To keep pace with the ever-changing world of regulatory compliance, pharmaceutical manufacturers are faced with modernizing their legacy control systems to optimize performance. Emerging technological advancements, such as data collection and analysis tools, are helping facilities make more informed data-driven decisions and meet regulatory requirements.
Many facilities, however, have yet to take advantage of the latest tools and techniques available, relying instead on traditional methods that continue to run on legacy computing power. Change is hard. There are many unanswered questions that arise when facing the daunting prospect of modernization. Uncertainty and doubt can stop forward progress, creating risk as processes run on aging platforms or equipment.
For those in the uncertain category, let’s look at modernization from a different perspective: Why should you upgrade or enhance legacy process control systems and data collection equipment at all? What gains will be made? Your existing system works, so why mess with it given the combined expense of the equipment, engineering, installation and validation? Many facilities have been running their production processes for years, creating and storing printed reports, paper strip charts, etc., then dragging it all out when a compliance audit occurs. It works … mostly.
So, what has changed that requires us to change?
Drivers of Change
With respect to modernization, there are typically three primary areas that drive change:
- Cyber vulnerabilities
- Smart manufacturing
Many in the life sciences industry have enrolled in the United States Computer Emergency Readiness Team (US-CERT) program, and receive regular alerts detailing the latest identified vulnerabilities in industrial control system (ICS) components and software. A large percentage of the alerts contain this disconcerting statement: “ATTENTION: Exploitable remotely/low skill level to exploit.” This kind of vulnerability presents a seemingly good argument for not having modernized and connected control systems. After all, you can’t hack a filing cabinet, remotely anyway.
One flaw in this argument, however, is that legacy systems are connected, typically residing on flat network architectures. Legacy process control networks were originally reasonably secure, because they served a very limited purpose: They provided inter-processor communications where needed, gave operators the ability to monitor and interact with the control system, and served data to the process historian. Basically, if left to themselves (isolated from the outside world), this works. Over the years, however, some very ingenious tools and techniques have been devised to expose process data to the business layer, and this is where the vulnerability problem lies. In the new connected enterprise world view, some very comprehensive technology is available that provides centralized tools for securing, managing, versioning, tracking and reporting automation-related asset information. This automated asset management software enhances visibility into all aspects of the network and control systems hardware and software. It provides real-time information that can impact uptime, productivity, quality and regulatory compliance.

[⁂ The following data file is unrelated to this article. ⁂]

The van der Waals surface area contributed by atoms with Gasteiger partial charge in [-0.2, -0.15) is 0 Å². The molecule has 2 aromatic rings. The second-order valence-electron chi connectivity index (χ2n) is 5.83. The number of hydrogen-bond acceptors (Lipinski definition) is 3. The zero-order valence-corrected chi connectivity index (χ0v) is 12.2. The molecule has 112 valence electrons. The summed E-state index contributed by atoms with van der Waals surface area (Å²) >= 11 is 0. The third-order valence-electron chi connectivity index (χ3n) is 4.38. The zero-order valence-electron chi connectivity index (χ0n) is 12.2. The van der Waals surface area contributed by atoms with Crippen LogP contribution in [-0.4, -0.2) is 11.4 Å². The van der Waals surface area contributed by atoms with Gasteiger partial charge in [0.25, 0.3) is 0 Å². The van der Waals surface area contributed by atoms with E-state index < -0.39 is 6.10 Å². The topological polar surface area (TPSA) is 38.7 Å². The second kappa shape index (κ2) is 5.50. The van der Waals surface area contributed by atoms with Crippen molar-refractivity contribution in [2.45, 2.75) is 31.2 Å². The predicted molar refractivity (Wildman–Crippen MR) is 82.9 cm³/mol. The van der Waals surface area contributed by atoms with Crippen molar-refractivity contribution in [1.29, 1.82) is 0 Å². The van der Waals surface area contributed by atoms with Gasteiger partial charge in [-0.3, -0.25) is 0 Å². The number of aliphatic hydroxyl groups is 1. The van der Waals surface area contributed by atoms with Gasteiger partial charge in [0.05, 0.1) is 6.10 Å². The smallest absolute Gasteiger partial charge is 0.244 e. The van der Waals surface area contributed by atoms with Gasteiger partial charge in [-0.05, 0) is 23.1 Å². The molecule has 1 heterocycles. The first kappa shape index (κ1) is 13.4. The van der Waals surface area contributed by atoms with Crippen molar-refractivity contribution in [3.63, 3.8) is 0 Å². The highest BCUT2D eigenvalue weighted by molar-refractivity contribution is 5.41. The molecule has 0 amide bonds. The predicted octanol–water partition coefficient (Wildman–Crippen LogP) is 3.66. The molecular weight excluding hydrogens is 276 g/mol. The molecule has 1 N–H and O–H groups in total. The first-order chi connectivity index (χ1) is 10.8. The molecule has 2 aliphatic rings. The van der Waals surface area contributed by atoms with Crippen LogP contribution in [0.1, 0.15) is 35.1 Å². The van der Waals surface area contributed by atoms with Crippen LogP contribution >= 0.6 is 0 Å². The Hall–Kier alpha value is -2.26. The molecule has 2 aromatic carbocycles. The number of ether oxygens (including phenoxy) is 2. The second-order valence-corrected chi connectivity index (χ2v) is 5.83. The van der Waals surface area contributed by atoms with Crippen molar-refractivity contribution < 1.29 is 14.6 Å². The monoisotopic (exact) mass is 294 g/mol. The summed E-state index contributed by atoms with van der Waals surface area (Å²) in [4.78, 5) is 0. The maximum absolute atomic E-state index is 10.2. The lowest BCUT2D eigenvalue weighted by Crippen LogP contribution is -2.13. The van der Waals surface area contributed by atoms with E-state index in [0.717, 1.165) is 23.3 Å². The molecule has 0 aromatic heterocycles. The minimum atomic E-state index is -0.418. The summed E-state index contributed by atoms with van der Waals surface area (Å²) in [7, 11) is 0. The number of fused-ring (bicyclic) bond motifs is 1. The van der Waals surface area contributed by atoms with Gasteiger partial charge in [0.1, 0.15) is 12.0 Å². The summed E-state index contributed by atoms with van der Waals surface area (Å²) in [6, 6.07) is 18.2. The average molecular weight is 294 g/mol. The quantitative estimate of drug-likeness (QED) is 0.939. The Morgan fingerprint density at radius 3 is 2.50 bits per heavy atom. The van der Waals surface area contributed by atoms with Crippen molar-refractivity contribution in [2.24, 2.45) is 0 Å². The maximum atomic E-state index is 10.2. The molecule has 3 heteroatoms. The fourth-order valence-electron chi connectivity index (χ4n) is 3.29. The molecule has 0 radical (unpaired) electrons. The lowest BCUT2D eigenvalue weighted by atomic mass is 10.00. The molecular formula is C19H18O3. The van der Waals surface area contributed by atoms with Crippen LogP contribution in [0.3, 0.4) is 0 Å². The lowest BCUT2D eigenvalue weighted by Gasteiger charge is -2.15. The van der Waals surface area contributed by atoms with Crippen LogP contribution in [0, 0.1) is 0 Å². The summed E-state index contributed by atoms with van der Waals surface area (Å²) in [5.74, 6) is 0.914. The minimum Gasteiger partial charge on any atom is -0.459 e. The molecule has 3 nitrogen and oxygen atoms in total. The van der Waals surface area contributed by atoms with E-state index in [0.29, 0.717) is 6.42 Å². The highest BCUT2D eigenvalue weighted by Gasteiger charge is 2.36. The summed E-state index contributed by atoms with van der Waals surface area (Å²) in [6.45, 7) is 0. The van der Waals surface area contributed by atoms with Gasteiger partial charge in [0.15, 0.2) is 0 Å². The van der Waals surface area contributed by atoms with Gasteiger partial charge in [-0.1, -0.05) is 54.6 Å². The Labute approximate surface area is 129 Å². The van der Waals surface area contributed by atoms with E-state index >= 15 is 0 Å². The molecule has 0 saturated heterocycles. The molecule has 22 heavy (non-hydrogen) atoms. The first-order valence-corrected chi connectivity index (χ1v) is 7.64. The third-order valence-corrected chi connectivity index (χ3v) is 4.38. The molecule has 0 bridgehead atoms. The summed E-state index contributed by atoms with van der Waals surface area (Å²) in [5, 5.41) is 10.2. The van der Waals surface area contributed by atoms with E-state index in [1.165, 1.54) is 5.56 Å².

Smart manufacturing is not as much a revolution as it is the realization of the benefits provided by the advent of the connected enterprise and big data. From the control system perspective, smart manufacturing had its beginnings with the first distributed control systems (DCSs) and programmable logic controllers (PLCs) in the 1980s. In many instances, these control systems (dating mostly from the mid to late 1990s) are still in use today. Unfortunately, these systems generally lack the interoperability, capacity and structured data that is needed as a foundational piece of the smart manufacturing construct. Additionally, these systems are not designed with the degree of security required in today’s cyber landscape.
Whether or not pharmaceutical manufacturers embrace the entirety of smart manufacturing, there is ever increasing pressure from the business side of the fence for more data from the manufacturing layer. They want access to data that can be delivered in real-time, is actionable, and complete to facilitate collaboration among employees, suppliers and customers. This information ensures the right products can be delivered at the right time: safely, profitably and in the correct quantities.